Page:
by Ursula K. Le Guin Silver Press, £13.99 (softcover)
Known for writing capacious and beauteously strange worlds into being, sciencefiction and fantasy writer Ursula K. Le Guin wrote with an unclenched hand. For her, stories are objects oered, unyielding in their mood but open to interpretation, both impenetrable and confessional. Her novels oer both defamiliarisation from and clarifying critique of the repressive regimes that enclose our present, as well as visionary depictions of alternative modes of relation and being, such as in the lunar anarchist settlement in The Dispossessed (1974) and the ambisexual Gethenians of The Left Hand of Darkness (1969).
For the first time, Space Crone brings together Le Guin’s writings in a collection structured around gender. It gathers lectures, talks, essays, stories and ephemera such as marginalia, annotations, forewords and postscripts into a stitched-together redux of Le Guin’s reflections on gender, art, craft, motherhood and ageing. The texts in this collection reveal an insistent attention and reverence for the unruly, the discarded and the marginal.
Throughout Le Guin’s body of work, she consistently locates power in modes of being that are routinely disavowed – to notice the necessity of the opaque and recessive, the honour and strength in the soft and nonassertive. This radical move is brought to the fore and articulated explicitly in relation to feminist political history and Taoist cosmic principles in Silver Press’s posthumous collection. In Le Guin’s essay ‘A Non-euclidean View of California as a Cold Place to Be’ (1982), quoted here in the editor’s introduction, utopia is articulated as a project of going ‘inward, go[ing] yinward… dark, wet, obscure, weak, yielding, passive, participatory, circular, cyclical, peaceful, nurturant, retreating, contracting, and cold’, as opposed to the ‘big yang motorcycle trip’ of masculinist utopias that insist on the future as ‘firm, active, aggressive, lineal, progressive’.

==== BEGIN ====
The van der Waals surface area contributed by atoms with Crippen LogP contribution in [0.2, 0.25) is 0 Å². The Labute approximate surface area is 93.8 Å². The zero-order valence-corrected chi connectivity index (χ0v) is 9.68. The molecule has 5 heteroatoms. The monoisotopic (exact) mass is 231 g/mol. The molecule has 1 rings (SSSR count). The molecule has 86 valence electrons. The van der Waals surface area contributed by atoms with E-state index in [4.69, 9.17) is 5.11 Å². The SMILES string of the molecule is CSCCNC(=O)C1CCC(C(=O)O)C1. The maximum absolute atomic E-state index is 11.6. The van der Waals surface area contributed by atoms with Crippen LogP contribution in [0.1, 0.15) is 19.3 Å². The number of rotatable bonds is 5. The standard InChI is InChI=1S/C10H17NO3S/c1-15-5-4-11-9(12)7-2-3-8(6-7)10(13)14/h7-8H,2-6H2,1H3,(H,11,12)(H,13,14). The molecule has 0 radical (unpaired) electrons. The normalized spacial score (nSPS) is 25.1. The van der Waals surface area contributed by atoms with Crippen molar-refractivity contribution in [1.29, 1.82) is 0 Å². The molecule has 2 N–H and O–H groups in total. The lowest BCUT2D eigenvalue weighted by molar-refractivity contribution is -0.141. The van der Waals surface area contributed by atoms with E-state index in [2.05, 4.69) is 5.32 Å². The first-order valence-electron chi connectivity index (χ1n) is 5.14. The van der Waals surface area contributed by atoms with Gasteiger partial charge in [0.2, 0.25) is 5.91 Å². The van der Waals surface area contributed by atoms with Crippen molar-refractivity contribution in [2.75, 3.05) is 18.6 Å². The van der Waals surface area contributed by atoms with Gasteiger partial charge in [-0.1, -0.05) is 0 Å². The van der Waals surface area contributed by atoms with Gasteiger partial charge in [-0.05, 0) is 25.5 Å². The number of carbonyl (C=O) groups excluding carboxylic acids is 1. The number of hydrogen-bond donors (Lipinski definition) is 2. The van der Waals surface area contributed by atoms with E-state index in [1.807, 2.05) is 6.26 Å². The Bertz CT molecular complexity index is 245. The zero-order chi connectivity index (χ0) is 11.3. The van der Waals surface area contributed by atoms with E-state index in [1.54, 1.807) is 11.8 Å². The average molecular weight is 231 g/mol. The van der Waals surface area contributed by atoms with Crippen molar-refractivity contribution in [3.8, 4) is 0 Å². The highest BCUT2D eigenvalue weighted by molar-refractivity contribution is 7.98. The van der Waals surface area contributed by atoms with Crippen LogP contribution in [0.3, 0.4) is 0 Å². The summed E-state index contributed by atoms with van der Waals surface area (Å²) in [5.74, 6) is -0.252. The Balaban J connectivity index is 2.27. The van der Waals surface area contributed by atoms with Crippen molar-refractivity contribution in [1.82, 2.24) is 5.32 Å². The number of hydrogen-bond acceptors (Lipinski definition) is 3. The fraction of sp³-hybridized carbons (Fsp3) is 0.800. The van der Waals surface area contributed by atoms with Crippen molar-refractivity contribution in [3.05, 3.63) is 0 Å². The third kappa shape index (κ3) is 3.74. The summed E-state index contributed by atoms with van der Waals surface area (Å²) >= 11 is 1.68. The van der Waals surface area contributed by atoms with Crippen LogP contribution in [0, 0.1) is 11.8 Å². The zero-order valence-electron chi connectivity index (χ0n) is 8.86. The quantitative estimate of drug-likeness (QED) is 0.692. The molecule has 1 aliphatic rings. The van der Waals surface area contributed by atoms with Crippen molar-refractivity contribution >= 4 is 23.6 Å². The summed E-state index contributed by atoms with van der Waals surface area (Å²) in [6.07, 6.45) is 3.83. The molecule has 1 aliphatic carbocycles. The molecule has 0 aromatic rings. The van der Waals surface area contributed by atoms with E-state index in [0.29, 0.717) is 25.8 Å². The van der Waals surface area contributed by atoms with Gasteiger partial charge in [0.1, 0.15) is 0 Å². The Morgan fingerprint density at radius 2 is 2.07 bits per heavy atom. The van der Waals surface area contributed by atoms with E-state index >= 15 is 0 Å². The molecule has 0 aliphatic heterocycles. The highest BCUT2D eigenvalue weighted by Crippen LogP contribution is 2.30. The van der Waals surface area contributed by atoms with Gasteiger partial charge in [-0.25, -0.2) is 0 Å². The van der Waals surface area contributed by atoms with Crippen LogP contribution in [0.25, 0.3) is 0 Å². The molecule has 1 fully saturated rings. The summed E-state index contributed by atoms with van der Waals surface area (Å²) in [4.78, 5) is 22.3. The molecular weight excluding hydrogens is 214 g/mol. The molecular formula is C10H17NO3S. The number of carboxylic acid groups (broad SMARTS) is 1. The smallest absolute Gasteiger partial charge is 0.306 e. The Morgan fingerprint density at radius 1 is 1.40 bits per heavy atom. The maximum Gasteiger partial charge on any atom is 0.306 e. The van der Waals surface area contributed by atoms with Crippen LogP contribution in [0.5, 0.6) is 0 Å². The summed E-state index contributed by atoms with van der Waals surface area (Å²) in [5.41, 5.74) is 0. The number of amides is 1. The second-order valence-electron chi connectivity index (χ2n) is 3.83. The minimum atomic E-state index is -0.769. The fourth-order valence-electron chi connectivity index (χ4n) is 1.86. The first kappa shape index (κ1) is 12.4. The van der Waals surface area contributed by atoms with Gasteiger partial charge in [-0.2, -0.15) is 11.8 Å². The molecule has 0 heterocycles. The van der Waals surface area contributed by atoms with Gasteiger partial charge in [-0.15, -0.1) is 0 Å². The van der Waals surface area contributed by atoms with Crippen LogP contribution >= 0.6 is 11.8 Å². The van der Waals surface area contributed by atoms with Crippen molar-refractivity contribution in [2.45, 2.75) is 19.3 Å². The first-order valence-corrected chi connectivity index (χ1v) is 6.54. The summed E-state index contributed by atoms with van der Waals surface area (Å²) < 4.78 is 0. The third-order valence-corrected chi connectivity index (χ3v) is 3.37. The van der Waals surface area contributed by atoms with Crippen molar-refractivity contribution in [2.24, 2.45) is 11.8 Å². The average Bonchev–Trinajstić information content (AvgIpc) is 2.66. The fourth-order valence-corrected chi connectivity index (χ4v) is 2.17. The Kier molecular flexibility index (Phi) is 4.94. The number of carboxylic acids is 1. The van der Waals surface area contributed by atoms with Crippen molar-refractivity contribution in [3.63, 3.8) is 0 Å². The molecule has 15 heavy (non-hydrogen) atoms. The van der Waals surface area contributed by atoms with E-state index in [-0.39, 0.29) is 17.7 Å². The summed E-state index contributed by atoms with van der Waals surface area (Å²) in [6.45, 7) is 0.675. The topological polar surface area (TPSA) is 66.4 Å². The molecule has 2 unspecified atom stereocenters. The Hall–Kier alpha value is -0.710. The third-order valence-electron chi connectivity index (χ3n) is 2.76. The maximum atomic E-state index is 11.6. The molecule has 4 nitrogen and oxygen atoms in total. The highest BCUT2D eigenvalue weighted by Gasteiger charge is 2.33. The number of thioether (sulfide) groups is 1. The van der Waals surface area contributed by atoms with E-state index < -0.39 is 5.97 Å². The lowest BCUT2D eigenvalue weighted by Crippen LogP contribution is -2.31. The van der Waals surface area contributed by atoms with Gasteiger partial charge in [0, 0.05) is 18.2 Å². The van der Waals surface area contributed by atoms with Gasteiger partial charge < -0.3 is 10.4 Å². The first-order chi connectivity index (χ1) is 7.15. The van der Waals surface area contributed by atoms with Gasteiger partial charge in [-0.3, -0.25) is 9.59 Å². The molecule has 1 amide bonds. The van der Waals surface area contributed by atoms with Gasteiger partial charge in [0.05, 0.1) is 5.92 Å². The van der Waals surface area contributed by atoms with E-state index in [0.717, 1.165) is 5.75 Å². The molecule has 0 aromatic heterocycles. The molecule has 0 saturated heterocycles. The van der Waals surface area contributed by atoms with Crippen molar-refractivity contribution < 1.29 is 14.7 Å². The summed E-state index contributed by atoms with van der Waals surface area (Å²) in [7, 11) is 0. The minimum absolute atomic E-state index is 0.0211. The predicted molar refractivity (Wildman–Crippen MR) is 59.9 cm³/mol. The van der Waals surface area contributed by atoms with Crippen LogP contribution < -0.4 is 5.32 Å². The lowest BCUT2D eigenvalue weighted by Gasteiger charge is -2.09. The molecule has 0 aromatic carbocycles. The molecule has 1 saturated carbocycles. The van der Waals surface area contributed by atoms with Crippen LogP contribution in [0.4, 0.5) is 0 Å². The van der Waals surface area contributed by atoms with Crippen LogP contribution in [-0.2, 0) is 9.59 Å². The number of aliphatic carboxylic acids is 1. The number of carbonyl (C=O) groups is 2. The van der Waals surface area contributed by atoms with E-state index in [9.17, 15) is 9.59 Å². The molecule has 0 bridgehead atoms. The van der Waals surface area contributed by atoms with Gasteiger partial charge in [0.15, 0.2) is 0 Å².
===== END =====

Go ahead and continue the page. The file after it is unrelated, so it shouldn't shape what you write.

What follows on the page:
As the editors of the collection note, rather than an essentialist argument about natures, axing the feminine to the yin and the masculine to the yang, the dynamic polarities of yin and yang are taken by Le Guin as a prompt to consider how better futures may be seeded through an undoing of the moralisation of yang as good and yin as bad, seeking instead proper balance, seeing each as already embedded in the other. Expansion through retreat; clarity through opacity; progressing by yielding: the truth of these paradoxes is sung through ‘the woman’s tongue, that earth and savor, that relatedness, which speaks dark… but clear as sunlight’, in Le Guin’s words at a 1986 commencement address at Bryn Mawr College.
This moment is one of a political consciousness that increasingly notices gender both as a social performance and as category inscribed onto bodies fundamentally ungovernable or classifiable by such clumsy binary means; Space Crone arrives on time to remind us, in the reconstitution of ourselves outside or against the purview of patriarchal and gender-essentialist power, not to leave behind those movements that have been coded as useless, passive, weak. Perhaps, Le Guin suggests through these collected fragments, it is precisely those qualities that have been moralised as bad or not valuable where the hope lies for new worlds, structured around a kind of relation outside of the masculinist relations of force and control that dominate our contemporary worlds and social lives.
While Le Guin’s writing has always been for and about, as she puts it in the 1986 address, ‘the unteachers, the unmasters, the unconquerors, the unwarriors’, Space Crone
asks us explicitly to consider the powerfulness of the easily bruised, the strength of the gentle as the seed of a revolutionary political ethic.
Space Crone collects Le Guin’s feminist writings with the eect of illustrating how she thinks through and with the feminine as beyond human politics, as a cosmo-political principle: a kind of relation, an ethic, a method of being. In a world increasingly run by an ever-accelerating and expanding rationalist technocracy, an age sick with yang, Space Crone
is essential reading, (re)turning us yinward.